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Posts Tagged: "moral rights"

Clarifying the U.S. Approach to Copyright and Plagiarism

Copyright is one of the most important intellectual property rights for any individual in America. The power to grant protection of copyrights “by securing for limited Times to Authors and Inventors the exclusive Right to their respective Writings and Discoveries” is given to Congress in Article 1, Section 8 of the U.S. Constitution. As an author and computer programmer, I find that many of my colleagues misunderstand these rights and the protections that they afford. For this reason, I think it is important to clear up some misunderstandings in the recent IP Watchdog article, “A Question of Morals: The U.S. Approach to Plagiarism, ‘Moral Rights’, and Copyright Infringement” by Dave Davis.

Delhi High Court Rules Architect’s Moral Rights Offer No Remedy for Demolition of Building He Designed

Does an architect, as author of an artistic work in the form of a building covered by copyright, have a right to restrain the owner of the land to demolish the building and construct another in its place? The Delhi High Court of India recently answered this firmly in the negative in the case of Raj Rewal v. Union Of India and Ors. The Delhi Court’s judgment gave preference to requirements of urban planning over the moral rights of an architect. It held that the owner of the building has full power to dispose of or destroy it. The judgment is significant in its contribution to the jurisprudence on the scope and limitations of “moral rights” in Indian Copyright Law.

A Question of Morals: The U.S. Approach to Plagiarism, ‘Moral Rights’, and Copyright Infringement

“It was a warm and pleasant day on the beaches of Rio de Janeiro. The waves lapped at the shore and far off a sea-bird raised its plaintive cries to the sky. She looked up from her book, thinking, ‘Wait, where have I read that that before? … ‘ “ Rather than an irksome daydream on the beach, an author’s nightmare is of having her works — or parts of them—lifted from her control and passed off as those of someone else. That is exactly the allegation that bestselling novelist Nora Roberts brings in her suit, filed in late April in a Brazilian Court, against Cristiane Serruya, a lawyer-turned-author. Nora Roberts is one of the most popular living American authors. She primarily writes romance novels, as well as police procedural (crime) fiction. Her works are solid sellers, and she has received a huge number of industry awards, as well as having more than a dozen of her works adapted into film and television productions. Hers is the type of market success that every genre author dreams of. Sadly, with widespread popularity comes risk of infringement—in this case, not of copyright infringement, but a very particular violation of authorial rights.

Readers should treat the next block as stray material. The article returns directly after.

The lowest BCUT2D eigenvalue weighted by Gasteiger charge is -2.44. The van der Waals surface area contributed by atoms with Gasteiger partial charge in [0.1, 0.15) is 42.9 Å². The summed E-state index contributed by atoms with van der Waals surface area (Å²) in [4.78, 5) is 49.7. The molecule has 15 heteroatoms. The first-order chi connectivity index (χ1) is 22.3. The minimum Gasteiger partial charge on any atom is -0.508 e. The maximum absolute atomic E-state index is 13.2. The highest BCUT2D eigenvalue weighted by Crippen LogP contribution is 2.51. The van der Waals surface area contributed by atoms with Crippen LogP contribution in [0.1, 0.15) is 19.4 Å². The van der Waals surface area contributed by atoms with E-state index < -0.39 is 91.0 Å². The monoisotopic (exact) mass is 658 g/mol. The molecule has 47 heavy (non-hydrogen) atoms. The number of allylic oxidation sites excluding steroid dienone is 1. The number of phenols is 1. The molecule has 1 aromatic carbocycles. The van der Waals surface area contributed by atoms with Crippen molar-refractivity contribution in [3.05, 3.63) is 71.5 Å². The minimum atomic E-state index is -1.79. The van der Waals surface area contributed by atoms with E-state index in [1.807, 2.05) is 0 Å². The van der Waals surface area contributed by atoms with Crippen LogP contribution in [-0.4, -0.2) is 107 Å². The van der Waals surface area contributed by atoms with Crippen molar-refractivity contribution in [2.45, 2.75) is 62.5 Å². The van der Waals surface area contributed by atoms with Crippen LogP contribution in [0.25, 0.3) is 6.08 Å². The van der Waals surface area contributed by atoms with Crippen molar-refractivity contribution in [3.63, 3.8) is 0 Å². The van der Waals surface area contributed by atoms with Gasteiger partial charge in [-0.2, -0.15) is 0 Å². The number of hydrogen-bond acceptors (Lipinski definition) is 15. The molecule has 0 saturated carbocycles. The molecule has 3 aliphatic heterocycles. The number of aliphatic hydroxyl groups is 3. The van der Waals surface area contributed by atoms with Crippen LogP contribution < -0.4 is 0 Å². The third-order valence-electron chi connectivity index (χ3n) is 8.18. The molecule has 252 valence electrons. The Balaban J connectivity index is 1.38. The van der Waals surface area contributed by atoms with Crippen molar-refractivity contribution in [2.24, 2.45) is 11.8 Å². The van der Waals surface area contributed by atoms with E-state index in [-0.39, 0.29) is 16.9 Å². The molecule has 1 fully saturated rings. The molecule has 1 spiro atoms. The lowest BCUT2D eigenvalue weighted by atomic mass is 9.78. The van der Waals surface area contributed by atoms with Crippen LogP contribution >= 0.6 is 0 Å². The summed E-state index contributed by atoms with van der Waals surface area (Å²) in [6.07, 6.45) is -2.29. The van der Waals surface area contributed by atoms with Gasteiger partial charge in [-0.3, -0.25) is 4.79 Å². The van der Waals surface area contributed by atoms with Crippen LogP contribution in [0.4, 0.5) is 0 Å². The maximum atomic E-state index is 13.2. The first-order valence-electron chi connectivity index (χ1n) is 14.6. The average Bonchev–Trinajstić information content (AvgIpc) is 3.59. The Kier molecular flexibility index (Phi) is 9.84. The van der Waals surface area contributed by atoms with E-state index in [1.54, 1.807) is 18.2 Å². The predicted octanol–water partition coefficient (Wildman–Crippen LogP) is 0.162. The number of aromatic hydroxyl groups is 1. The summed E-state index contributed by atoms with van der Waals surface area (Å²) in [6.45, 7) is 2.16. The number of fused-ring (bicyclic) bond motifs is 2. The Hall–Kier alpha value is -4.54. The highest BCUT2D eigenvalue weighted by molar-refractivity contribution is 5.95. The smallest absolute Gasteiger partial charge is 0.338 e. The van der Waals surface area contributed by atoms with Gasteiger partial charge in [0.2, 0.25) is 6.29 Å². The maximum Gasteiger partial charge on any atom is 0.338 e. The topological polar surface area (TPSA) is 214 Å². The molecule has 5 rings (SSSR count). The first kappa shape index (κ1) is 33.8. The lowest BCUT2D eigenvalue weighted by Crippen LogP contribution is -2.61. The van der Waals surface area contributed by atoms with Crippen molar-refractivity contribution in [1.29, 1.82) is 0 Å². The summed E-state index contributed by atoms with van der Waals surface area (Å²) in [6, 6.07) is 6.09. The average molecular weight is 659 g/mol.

Negotiators Set to Wrap-up Talks on New Treaty to Improve Actors’ and other Performers’ Rights in Audiovisual Productions

The stage is set for a new international treaty that would extend the protection for audiovisual performers, granting them both economic and moral rights similar to those already recognized for music performers. Over 500 negotiators from WIPO’s 185 member states, as well as actors, industry and other stakeholder organizations will meet in Beijing from June 20 to 26, 2012 to finalize discussions on an international treaty to update the intellectual property rights of audiovisual performers, such as film and TV actors and actresses. The meeting will be opened on June 20, 2012 at the China World Hotel by WIPO Director General Francis Gurry and high ranking Chinese State and Beijing Municipality officials.